Editor's Note: Craig Newmark was working as a San Francisco-based computer programmer in the 1990s when he started e-mailing friends about local events. His simple Web site has grown into Craigslist, which provides classified ads and forums for more than 500 cities in over 50 countries. This commentary by Newmark, a Barack Obama supporter, is one of a series from McCain and Obama supporters attending party conventions.
"How do we build what some call 'participatory democracy'?" asks Craig Newmark.
SAN FRANCISCO, California (CNN) -- Like most people, I really don't want to be bothered with politics. On a gut level, it seems to be the province of the popular kids, and I'm a nerd. (Plastic pocket protector, thick black glasses taped together, that was me in school.)
Now, my day job is customer service for a Web site I founded, helping tens of millions of people. I'm in touch with a lot of everyday human concerns, that's the gig. Every day, I connect with people across America who want to make things better, a new generation committed to civic engagement.
To that end, people are using the Internet as the platform for tools for elections and governance. Speaking as a nerd, I love the technology, but what really matters is the means by which we all can use the Net to strengthen democracy in the USA. We can address practical problems and also better realize the vision of the Founding Fathers.
Nationally, the Howard Dean presidential campaign pioneered the use of the Net for grassroots campaigning, involving ordinary people in the election process. The Net proved to be an effective tool for organization and fundraising. However, this campaign didn't quite reach critical mass, perhaps because there weren't enough Americans with high-speed Internet connections at the time.
In this electoral cycle, we see campaigns like the Barack Obama campaign using the Net for organizing and fundraising very successfully. Additionally, we're seeing the Obama campaign use the Net to battle disinformation campaigns. For example, rumors that he's a Muslim or wants to raise taxes for ordinary Americans.
The key is that the campaigns manage to get ordinary people involved, including people like me who'd rather not be bothered with politics.
After the participatory campaign, how do we build what some call "participatory democracy" or "networked democracy?"
Here are several areas where people are starting to make that real:
311: Customer service for government -- In New York and San Francisco, California, people can call 311 for city services. For example, you can get a pothole fixed, or find out how to get a license. In the future, it will be possible to make direct use of 311 systems over the Net. I feel all levels and departments of U.S. government should provide customer service this way.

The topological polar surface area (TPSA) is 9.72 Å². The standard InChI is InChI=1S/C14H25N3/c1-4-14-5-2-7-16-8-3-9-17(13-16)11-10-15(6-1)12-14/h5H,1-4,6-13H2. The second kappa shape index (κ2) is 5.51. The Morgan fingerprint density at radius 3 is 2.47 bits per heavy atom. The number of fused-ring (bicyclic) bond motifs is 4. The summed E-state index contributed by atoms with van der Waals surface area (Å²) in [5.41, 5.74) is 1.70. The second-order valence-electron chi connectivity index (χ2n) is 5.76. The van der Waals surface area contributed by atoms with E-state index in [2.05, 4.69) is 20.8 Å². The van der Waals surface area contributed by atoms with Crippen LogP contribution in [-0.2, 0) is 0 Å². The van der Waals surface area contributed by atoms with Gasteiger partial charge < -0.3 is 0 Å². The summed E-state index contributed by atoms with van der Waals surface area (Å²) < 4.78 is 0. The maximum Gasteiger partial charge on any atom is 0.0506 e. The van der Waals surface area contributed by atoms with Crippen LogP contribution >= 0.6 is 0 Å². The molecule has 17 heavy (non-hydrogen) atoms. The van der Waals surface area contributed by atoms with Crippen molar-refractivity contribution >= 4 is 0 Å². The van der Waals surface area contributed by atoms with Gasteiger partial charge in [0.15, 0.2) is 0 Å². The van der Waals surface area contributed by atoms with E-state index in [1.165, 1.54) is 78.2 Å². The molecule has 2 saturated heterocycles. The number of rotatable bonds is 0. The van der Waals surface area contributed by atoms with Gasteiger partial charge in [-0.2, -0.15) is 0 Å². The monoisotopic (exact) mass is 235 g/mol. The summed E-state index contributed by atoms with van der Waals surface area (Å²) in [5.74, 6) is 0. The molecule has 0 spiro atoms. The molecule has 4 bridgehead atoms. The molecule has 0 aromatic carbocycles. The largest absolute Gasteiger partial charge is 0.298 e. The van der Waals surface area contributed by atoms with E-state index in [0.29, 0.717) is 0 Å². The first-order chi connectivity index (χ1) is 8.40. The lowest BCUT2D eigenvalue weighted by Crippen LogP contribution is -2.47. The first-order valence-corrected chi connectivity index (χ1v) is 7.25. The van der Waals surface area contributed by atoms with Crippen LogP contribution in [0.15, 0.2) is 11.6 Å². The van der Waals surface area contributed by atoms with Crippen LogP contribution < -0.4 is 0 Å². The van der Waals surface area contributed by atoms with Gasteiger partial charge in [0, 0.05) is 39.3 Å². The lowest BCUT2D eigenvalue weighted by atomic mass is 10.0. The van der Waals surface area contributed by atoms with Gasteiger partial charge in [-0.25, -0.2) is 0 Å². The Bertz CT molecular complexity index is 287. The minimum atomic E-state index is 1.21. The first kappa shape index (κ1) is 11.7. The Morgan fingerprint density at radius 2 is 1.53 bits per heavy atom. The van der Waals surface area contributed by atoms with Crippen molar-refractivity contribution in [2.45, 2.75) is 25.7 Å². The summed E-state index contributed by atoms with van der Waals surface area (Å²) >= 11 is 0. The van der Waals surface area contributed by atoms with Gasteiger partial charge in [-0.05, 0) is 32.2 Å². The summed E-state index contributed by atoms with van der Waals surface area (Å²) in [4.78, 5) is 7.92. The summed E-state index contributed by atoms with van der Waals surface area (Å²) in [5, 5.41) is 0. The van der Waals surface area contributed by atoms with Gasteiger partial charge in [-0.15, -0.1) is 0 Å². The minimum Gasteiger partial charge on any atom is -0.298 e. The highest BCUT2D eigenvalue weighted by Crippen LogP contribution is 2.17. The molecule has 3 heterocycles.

New York and San Francisco have made a good start, and interestingly enough, the Transportation Security Administration is doing a good job with its blog.
Transparency and accountability -- Money plays a much larger role in government than a democracy can survive. Some companies find it's easier to lobby for privileges than to compete in a free market. A notorious example of that involves "no-bid contracts." Sunlight Foundation is the hub of a network that allows people to blog about how lobbyists and others use cash in ways that might not survive public scrutiny.
Supporting the troops -- There are small things we can do, like supporting the new GI Bill and helping get adequate medical care for veterans and their families and the Iraq and Afghanistan veterans of America. The Net helps veterans in obvious ways, like awareness and fundraising. Even better, it connects citizens with the soldiers and military families who need a hand, like the Yellow Ribbon Fund, Adopt A Platoon and Any Solider. The theme is to get help directly to the people who need it, with the least middlemen possible. The focus of much of this is the Iraq and Afghanistan Veterans of America, who helped pass the new GI Bill.
The Permanent Town Hall -- Americans overall are pretty smart and we know how to run things, providing we can overcome the privileged trying for more privileges. The problem involves too many voices providing a wide range of ideas of varying quality. We need Internet-based platforms that people can use to voice needs and suggestions, with means by which the participants can rate the priority and usefulness of those statements.
Such systems exist in their infancy, like the ratings on Amazon.com and the filtering provided in Slashdot.org. The first of these is already happening and we need to recognize their importance and accelerate their adoption.
The last requires more work, but is more important. American leaders are surrounded by people who filter input and who can isolate the leader in a bubble of disinformation. (Symptoms include low approval ratings or not knowing how many houses one owns.) iReport.com: Watch Newmark's iReport endorsing Obama
However, if you know how Americans use the Net to talk, you can easily stay in touch with real people.
Speaking as a customer service rep, that's the real deal.
The opinions expressed in this commentary are solely those of the writer.
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